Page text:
CEO Dhruv Agarwala on How REA India Reached Traffic Leadership, the Size of the Prize and Industry Disruption

March 21, 2024
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As CEO of REA India, Dhruv Agarwala heads up one of the most ambitious projects in global real estate: becoming the outright number one player in the most populous market in the world.

In fairness to him, he isn't doing it alone. REA India consists of three major brands in Indian real estate (, PropTiger and Makaan) and has the backing of the Australian portal giant and News Corp asset REA Group.

Yet, three full financial years after being acquired, REA India has yet to reach profitability.

What is Dhruv working on to achieve profitability? How does he see the hyper-competitive Indian real estate industry as a whole? And what makes a real estate portal so sticky that it generates revenue even when its consumers aren't moving house?

I asked him these questions (and more) at the recent PropTech and Portal Watch conference in Bangkok...


Hi, Dhruv. What are the advantages and disadvantages of being a CEO?

The disadvantage is that when it comes to your business, every problem is your problem. Staffing, morale, finance, product development, key metrics, everything comes back to me and many pressures come with the job.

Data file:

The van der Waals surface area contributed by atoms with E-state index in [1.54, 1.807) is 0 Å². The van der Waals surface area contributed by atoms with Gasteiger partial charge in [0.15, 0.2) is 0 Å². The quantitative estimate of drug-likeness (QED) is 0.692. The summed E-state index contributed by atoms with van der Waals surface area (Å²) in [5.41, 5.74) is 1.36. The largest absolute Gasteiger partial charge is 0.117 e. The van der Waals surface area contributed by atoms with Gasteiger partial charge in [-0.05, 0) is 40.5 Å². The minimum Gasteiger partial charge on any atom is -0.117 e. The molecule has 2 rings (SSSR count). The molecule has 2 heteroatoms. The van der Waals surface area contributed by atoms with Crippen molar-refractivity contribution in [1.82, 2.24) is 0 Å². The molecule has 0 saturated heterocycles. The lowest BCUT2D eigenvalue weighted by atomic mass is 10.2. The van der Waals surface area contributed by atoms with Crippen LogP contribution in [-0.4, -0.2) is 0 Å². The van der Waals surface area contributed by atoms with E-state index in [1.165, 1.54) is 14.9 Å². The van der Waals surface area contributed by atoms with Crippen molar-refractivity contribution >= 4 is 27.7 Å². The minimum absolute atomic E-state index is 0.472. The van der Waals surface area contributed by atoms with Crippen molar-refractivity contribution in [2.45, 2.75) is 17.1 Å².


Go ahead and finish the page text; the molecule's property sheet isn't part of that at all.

But on the other hand, as a CEO you're externally facing. You get to go to conferences and events and meet interesting people. The advantage of going out, and interacting with folks allows you to get multiple viewpoints and ideas. Every time I come to a conference like this, for example, suddenly so many interesting thoughts get triggered for what one could do differently with the business in the near future and the long term.


Let's set some context for our readers. What is the history of REA India?

I co-founded the business back in 2011 as PropTiger. In 2014, News Corp invested in our business, and in 2015, we bought a classifieds platform called, which we have now sunsetted.

In 2017, we bought In 2020, News Corp and REA acquired us fully. And that brings us to today.


Tell us about your (long) journey to market leadership.

In late 2019. we had circa 50% of the market leaders in terms of audience—we were number three or four in terms of share of app downloads, and even our app rating was not amongst the best.

Today, we have 1.2-1.4x of the nearest competitor. So we've gone from being a follower to a leader by market share. We also receive around 45% of total app downloads and are the top-rated app on Android and iOS, ahead of all of the competition.

We achieved a leadership position back in October 2021, so it's been two and a half years of sustained leadership since.

But if I'm being brutally honest here, I wouldn't call 1.2-1.4x traffic numbers as real market leadership. It's a challenging situation for all of us in the Indian housing market.

The question is, which one of us breaks out and becomes the clear market leader? That's what keeps me up at night!

As we've seen with other countries, once you've broken out as a clear leader, that's when you start getting a bigger share of total revenues and profit pools etc. That is what we're trying to do, is reach that critical mass. That's my number one challenge today.


How do you drive quality given the massive market size in India?